Speaking of Dermot Weld, it was great to see his three-year-old filly Rasmeyaa return to the racetrack with such an encouraging run to finish third behind Fiesolana and Sea Siren in the Fairy Bridge Stakes at Tipperary on Thursday.

Disappointing in the 1000 Guineas at Newmarket in early May on her seasonal debut, it has obviously taken time to get Sheikh Hamdam Al Maktoum’s filly back, but her run on Thursday suggested that she retains all of the potential that saw her sent off the 9/1 joint-fourth favourite for the Guineas, the same price as the winner Sky Lantern.

She should progress from Thursday’s run, she should do well stepped back up to a mile, and she could get 10 furlongs later in the season if she needs to. There is a good programme of races for high-class fillies like her between now and the end of term, and she could be well worth watching with interest.

Jack on the up

Saxo Jack took another step forward from his no-nonsense maiden win at Leopardstown last month when he landed the Premium Handicap at Dundalk on Sunday.

A little keen down the back straight, the Ger Lyons-trained gelding was obviously travelling best at the top of the home straight just behind the leaders, and there was a lot to like about the manner in which he pushed through the gap that Gary Carroll managed to engineer for him two furlongs out. Striking the front outside the furlong pole, he still showed signs of greenness once there, but he ran on gamely once Steps To Freedom got close to him on the far side, and there was no repeat of the tail-swishing response to the whip that we saw at Leopardstown.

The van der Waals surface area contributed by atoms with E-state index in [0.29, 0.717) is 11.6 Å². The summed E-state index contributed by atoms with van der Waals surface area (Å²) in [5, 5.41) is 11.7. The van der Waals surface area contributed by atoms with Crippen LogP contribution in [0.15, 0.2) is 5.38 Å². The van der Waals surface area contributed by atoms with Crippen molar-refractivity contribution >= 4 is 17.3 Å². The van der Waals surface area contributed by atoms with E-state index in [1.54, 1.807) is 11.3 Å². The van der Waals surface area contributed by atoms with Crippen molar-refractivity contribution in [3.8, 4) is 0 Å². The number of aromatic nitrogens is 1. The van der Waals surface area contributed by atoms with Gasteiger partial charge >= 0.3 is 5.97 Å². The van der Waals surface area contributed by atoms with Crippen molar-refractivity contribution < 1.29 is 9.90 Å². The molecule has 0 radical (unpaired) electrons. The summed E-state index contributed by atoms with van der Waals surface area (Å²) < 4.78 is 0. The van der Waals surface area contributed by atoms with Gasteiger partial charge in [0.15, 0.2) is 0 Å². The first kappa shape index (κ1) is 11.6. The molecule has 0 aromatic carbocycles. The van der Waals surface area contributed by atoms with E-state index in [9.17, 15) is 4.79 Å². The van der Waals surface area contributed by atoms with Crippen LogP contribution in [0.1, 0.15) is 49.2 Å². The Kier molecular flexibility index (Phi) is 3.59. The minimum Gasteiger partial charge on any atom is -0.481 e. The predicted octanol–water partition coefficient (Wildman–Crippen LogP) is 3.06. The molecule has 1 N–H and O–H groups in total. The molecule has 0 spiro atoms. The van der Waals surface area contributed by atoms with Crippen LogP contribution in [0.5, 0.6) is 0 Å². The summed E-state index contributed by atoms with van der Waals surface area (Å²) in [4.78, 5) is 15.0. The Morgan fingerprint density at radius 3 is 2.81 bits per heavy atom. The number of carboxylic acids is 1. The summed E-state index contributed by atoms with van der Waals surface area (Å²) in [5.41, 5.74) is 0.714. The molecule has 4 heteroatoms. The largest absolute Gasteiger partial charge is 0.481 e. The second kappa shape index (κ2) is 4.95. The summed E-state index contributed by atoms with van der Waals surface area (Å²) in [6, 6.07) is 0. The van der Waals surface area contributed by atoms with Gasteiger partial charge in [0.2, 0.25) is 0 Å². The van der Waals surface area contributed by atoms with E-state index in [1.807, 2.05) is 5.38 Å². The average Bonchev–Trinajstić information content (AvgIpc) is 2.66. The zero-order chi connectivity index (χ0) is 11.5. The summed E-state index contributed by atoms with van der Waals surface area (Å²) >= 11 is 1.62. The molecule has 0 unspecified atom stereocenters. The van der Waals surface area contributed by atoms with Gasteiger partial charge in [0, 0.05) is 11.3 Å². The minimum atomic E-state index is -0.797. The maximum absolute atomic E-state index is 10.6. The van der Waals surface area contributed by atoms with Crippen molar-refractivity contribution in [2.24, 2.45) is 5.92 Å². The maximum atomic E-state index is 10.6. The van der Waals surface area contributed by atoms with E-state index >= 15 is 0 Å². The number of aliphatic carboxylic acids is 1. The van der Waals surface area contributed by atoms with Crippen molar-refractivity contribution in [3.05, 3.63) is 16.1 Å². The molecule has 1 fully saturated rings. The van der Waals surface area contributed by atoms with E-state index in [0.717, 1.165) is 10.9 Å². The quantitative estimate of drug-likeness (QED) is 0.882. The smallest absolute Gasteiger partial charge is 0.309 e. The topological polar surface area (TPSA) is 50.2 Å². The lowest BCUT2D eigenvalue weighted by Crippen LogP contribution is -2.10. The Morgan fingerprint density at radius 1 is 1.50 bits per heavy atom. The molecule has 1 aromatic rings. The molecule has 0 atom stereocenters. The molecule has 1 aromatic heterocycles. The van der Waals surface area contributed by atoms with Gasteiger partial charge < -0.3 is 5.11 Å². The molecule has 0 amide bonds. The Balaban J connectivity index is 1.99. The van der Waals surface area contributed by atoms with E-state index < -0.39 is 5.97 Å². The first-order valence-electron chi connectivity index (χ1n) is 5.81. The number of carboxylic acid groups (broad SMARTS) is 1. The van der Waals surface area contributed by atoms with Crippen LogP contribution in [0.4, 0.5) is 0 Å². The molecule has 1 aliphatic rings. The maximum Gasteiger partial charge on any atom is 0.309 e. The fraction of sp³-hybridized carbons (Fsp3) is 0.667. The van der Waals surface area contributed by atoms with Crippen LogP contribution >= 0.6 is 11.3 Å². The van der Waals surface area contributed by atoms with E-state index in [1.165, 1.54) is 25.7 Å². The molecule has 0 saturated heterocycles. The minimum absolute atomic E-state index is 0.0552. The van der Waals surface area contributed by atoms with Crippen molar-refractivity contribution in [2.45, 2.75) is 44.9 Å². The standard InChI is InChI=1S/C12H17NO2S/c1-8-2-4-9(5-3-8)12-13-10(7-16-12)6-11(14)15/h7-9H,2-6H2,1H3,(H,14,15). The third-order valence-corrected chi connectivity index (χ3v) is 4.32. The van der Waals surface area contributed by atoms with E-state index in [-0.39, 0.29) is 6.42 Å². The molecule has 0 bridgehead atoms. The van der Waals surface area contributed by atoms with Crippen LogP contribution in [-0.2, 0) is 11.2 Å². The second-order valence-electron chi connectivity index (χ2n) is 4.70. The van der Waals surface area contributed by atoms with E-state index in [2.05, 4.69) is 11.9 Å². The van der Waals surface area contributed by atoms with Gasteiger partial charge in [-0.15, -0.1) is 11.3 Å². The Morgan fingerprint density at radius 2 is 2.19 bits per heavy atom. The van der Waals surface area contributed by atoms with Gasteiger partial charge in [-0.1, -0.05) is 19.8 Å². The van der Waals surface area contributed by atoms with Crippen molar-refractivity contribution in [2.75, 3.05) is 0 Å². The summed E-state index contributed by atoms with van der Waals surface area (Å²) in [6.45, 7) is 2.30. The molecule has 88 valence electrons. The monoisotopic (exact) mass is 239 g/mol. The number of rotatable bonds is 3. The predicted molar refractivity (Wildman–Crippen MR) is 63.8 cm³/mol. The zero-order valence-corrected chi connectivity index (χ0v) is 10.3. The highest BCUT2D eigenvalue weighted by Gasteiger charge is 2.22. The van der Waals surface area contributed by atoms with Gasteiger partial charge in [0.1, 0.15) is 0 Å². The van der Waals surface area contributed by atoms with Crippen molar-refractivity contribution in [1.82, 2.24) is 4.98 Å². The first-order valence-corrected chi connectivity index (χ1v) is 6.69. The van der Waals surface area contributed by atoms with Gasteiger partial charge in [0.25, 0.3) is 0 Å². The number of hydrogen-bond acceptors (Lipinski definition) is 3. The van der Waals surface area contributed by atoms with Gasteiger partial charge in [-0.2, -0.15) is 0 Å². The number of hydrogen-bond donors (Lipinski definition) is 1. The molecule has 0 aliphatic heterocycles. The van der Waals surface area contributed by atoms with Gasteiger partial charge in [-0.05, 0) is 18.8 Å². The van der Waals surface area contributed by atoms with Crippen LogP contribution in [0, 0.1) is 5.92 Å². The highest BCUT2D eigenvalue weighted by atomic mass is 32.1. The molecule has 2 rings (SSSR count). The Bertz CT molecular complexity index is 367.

Sean Jones’ horse was having just his fourth ever run on Sunday. He has progressed markedly since he was a beaten favourite at The Curragh on Derby weekend, and there is every reason to expect that he can improve again.

He probably won on Sunday with a fair bit more in hand than the winning margin, and he should be still worth following for a while now. He has performed well now on easy ground, on fast ground and on Polytrack, he is a pacey horse who stays well and, in the immediate term, he will be of interest if he takes up his entry in the 11-furlong Premier Handicap at Killarney on Thursday.

Leger focus